Although selling Jobriath as an "American Bowie" was wishful thinking, the story of openly "fairy" glam rocker Jobraith in 1973 and 1974 should make a fascinating documentary. Jim Farber, a talking head in the film, which screens Saturday night at Walter Reade, writes in today's Daily News:
"Jobriath (ne Bruce Wayne Campbell) recorded two albums in 1973 and ’74 that both benefited, and suffered, from historic hype. As you might expect from an aspiring rocker of the day, his albums sounded like David Bowie aping Mick Jagger, but with enough classical and theatrical flourishes to give it an original twist. Many New Yorkers of the era will remember the garish advertizing for Jobriath’s self-titled debut. Gigantic posters of the man not only adorned city buses, they occupied a looming billboard in Times Square, depicting him as an ancient Roman statue, dyed blue, and in the nude, no less.
"Suffice it to say, they were as discussed, and giggled over, as the muscled Marky Mark posters that appeared in that same space, courtesy of Calvin Klein, more than two decades later.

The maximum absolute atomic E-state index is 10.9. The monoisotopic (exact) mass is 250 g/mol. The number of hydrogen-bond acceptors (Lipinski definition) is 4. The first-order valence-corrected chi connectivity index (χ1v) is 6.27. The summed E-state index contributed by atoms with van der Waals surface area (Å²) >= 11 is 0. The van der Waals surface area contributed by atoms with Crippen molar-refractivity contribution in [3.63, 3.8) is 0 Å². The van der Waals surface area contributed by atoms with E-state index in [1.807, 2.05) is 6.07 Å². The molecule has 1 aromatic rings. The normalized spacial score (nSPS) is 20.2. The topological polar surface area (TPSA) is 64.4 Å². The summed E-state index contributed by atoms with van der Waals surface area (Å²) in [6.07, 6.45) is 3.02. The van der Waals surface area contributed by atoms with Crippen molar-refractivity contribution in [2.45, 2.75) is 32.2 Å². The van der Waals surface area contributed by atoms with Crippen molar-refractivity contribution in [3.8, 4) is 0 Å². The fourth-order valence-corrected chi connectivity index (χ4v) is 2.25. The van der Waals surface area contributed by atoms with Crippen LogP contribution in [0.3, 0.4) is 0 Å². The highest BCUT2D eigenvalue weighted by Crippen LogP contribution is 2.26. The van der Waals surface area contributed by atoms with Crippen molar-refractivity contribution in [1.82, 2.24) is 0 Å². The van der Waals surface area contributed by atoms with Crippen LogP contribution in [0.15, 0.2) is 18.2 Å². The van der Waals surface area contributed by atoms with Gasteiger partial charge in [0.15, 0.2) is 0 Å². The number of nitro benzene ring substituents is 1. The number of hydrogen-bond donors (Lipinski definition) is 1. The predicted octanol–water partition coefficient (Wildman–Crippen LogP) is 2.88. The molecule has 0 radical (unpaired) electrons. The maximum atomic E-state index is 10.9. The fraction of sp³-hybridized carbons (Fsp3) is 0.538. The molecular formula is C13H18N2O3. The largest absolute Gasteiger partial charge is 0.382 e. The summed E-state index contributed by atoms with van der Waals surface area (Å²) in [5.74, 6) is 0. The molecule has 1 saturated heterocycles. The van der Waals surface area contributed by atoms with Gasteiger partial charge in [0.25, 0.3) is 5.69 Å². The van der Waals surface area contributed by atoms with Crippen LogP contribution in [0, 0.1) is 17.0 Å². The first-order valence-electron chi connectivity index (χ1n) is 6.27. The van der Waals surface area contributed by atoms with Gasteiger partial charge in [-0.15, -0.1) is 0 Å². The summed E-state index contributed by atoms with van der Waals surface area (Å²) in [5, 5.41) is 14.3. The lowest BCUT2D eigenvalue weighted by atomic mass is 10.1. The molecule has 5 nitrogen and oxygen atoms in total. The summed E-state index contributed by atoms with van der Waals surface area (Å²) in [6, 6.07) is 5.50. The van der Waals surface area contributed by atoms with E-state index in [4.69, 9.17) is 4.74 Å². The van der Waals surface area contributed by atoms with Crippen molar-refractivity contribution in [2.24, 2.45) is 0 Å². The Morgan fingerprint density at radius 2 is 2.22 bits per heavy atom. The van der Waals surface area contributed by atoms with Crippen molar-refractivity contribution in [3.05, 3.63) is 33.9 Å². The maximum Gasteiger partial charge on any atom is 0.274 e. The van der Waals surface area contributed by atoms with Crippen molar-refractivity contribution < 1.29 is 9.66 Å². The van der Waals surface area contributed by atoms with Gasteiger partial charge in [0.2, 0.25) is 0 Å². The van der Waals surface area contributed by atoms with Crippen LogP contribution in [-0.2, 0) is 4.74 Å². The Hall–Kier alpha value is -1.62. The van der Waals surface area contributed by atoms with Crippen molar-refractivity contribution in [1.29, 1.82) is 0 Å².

"Music fans may also remember the star’s famous self-description - “I’m rock’s truest fairy,” a banner meant to distinguish him from the rush of pseudo-gay, and faux-bisexual, stars who ruled the glam-rock trend of the early to mid-’70s.
"The original idea was to provide a more outrageous, U.S. answer to the sexually equivocating David Bowie, a notion advanced by Jobriath’s scheming manager, Jerry Brandt.
"The P.R. backfired spectacularly, not only because America wasn’t quite ready for such a creature, but also because of the hard sell behind it. Though Jobriath crafted his inventive music with esteemed classic rock producer Eddie Kramer, and while he got good reviews from Rolling Stone, Esquire spoke for many when it dubbed him “the hype of the year.”
(Hat tip and thanks to J "Ziggy" K.)